~J~ 22 Figure 3 is meant to illustrate the effect the chemical O0wwo~ 2~ treatment has upon catheter 12 after exposure to freon 48.
z~ow~ 2~ Expanded portions 52 of catheter 12 exposed to the chemical - ~ 2~ treatment are enlarged in relation to the portions of ~026 catheter 12 not exposed to the chemical treatment. The ~7~J ~ J~

chemical is absorbed in the walls of ca~heter 12, and results , in swelling. Because the body of catheter 12 is expanded in :~ diameter, lumen 14 of catheter 12 is likewise increased in 4 diameter to a diameter greater than nonmetallic inner ~ sleeve 22.
6 Now that lumen 14 of expanded portion 52 of catheter 12 , immersed in the chemical treatment (preferably freon) is 8 capable of accepting nonmetallic inner sleeve 22, another step 9 is performed. In one preferred method, nonmetallic inner sleeve 22 is advanced through lumen 14 of expanded portion 52 11 of catheter 12 immersed in freon 48 to a site-selective 12 position which will experience compressive forces 32.
13 Nonmetallic inner sleeve 22 having an outer diameter great, l4 than the inner diameter of catheter 12 before catheter 1, exposed to a chemical compound and nonmetallic inner sle~
16 is advanced at least a portion of the way through lumen 1* ~I~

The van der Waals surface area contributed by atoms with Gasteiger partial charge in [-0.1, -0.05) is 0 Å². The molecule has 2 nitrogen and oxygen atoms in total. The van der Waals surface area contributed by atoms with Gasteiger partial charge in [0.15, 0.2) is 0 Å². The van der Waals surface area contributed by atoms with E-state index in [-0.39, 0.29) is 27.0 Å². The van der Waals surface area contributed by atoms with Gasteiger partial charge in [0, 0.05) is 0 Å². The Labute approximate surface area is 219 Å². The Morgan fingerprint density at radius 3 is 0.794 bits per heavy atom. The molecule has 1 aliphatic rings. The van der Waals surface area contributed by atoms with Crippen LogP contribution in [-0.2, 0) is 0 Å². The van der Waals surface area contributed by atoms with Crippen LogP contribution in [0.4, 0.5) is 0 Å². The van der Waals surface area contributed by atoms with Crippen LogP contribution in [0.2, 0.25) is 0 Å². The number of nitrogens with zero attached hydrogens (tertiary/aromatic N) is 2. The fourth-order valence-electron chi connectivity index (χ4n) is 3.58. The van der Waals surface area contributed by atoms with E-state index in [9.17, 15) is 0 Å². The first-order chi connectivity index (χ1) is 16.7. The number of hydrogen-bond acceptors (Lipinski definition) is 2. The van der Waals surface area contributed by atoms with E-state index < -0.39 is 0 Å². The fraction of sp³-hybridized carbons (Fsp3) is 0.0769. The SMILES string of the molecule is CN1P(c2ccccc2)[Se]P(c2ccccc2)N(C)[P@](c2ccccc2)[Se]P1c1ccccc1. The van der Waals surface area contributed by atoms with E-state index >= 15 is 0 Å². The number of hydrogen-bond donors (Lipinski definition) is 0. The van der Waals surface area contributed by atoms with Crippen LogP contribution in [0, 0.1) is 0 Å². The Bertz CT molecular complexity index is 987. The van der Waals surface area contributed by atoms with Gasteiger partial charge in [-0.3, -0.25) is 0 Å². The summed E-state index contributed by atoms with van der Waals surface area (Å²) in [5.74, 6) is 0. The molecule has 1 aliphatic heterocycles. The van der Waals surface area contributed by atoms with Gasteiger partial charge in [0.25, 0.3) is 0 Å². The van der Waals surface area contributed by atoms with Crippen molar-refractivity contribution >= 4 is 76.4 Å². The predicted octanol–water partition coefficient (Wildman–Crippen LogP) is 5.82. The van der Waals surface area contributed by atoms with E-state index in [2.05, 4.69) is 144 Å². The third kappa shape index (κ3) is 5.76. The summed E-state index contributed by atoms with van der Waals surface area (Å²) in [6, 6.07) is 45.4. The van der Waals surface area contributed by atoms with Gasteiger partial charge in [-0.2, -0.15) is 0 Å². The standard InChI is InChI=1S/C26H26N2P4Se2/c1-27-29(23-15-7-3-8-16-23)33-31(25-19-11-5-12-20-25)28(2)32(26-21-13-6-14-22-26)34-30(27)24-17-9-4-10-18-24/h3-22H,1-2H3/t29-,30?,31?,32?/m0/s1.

l7 catheter 12.
18 In the preferred em~odiment, nonmetallic inner sleeve 22 19 is placed on a rod 54 as shown in Figure 4. Then rod 54, and z therefore nonmetallic inner sleeve 22, are advanced within lumen 14 of catheter 12. The direction of the insertion is ~ e 22 indicated by arrow B of Figure 4.
~0w~u 23 Because the expànsive nature of catheter 12 allows z~'~, 2~ nonmetallic inner sleeve 22 to be inserted within catheter 12, ~< ~ ~s nonmetallic inner sleeve 22 can be advanced by rod 54 0 26 throughout exposed portion 52 of catheter 12 until nonmetallic inner sleeve 22 becomes positioned at the selected site. In , Figure 5, nonmetallic inner sleeve 22 is inserted through :~ lumen 14 of catheter 12 to a site-selected position, however, nonmetallic inner sleeve 22 is not able to become disposed in .; that portion of catheter 12 that has not been immersed in fi freon 48. That portion of catheter 12 that has not been _ immersed in freon 48 has an inner diameter that is smaller 8 than the outer diameter of nonmetallic inner sleeve 22.